New year, new me has a whole new meaning this year at Signet Classics. The publishing company has just announced they’ll be releasing three classic horror titles with fresh new cover art later this year. Though the dates have not been released as this writing, we can most likely expect to see them during the summer.
The books will be available in both e-book and mass market paperback formats upon release. The cover art is decidedly modern while simultaneously giving us real classic 80s book vibes. Take a look at the three included titles below! We guarantee the longer you look at them the more you’ll see.
Frankenstein by Mary Shelley
The granddaddy of them all, and the oldest classic title on Signet Classics’ revamp list, Frankenstein was written by Mary Shelley and first published back in 1818. It changed the landscape in ways the author never could have anticipated. Dr. Frankenstein and his creation continue to spark the imagination and this new cover does the same with its gorgeous colors.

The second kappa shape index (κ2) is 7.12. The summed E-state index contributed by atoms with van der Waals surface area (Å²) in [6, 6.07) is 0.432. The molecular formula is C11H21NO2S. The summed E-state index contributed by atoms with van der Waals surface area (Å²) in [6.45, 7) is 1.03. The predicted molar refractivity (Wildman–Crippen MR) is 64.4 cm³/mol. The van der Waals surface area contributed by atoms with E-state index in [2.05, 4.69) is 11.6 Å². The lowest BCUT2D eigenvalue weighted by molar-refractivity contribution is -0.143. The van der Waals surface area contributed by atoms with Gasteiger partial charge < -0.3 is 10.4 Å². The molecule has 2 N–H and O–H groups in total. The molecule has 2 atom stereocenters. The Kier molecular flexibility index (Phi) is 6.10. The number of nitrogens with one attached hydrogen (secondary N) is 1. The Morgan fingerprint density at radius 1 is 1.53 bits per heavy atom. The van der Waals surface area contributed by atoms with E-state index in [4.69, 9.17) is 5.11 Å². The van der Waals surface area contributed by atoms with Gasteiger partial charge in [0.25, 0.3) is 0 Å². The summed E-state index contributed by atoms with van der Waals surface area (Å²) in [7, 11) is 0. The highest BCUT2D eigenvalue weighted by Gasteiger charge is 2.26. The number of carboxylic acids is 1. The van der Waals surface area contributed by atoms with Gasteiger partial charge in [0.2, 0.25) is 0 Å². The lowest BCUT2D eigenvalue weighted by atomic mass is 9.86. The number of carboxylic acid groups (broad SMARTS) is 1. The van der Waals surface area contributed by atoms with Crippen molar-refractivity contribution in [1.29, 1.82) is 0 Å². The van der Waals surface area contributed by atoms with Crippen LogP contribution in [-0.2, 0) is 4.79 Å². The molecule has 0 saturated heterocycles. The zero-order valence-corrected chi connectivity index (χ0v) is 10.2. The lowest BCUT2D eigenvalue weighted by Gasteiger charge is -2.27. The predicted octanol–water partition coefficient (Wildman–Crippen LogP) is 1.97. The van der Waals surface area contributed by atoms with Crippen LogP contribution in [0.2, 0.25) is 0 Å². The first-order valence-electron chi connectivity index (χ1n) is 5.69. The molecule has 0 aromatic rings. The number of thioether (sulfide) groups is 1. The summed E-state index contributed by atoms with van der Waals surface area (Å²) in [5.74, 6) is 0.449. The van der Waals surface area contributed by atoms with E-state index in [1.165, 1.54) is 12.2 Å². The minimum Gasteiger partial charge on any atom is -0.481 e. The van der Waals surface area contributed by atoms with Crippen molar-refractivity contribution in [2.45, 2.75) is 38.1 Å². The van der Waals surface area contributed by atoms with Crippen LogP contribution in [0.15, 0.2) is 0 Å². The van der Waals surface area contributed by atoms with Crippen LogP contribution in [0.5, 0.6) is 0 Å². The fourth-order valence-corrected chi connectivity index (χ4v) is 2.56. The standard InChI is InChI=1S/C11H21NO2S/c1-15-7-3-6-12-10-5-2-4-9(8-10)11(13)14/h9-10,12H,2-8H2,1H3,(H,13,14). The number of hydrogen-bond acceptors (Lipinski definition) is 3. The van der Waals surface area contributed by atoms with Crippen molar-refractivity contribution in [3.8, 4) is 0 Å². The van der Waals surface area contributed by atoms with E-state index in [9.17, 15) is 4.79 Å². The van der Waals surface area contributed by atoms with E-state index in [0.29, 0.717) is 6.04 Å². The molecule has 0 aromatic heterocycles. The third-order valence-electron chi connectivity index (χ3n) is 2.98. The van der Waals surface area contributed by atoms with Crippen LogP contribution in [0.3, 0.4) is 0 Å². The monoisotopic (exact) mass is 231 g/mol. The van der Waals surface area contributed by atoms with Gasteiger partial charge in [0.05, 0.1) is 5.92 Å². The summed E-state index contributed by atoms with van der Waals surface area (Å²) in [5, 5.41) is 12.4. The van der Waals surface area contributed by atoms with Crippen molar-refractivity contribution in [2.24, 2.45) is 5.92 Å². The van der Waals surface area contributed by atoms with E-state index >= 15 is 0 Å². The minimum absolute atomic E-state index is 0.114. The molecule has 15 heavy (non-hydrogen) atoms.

Dracula by Bram Stoker
Bram Stoker’s Dracula literally changed the game for vampire tales. Drawing upon multiple historical sources and more of his personal psychology than he probably ever intended, the author created a blood-drinking villain that threw off the folkloric burial shroud and took on a seductive, debonair appearance that made him so much more terrifying. We’re loving this new blood-dripping cover with its shadowy London landscape!
Dr. Jekyll & Mr. Hyde by Robert Louis Stevenson
Originally published as The Strange Case of Dr. Jekyll and Mr. Hyde in 1886, Stevenson’s novella probes the nature of good and evil while simultaneously commenting on the treatment of mental illness in his day. Dr. Jekyll’s insistence that mixing together the proper chemicals and injecting them into the mentally unwell could alter their minds, creating a healthier more functioning human being is so prescient one has to wonder if the author might have been psychic. The Signet Classics cover’s blues and purples seem a perfect mixture for this particular tale.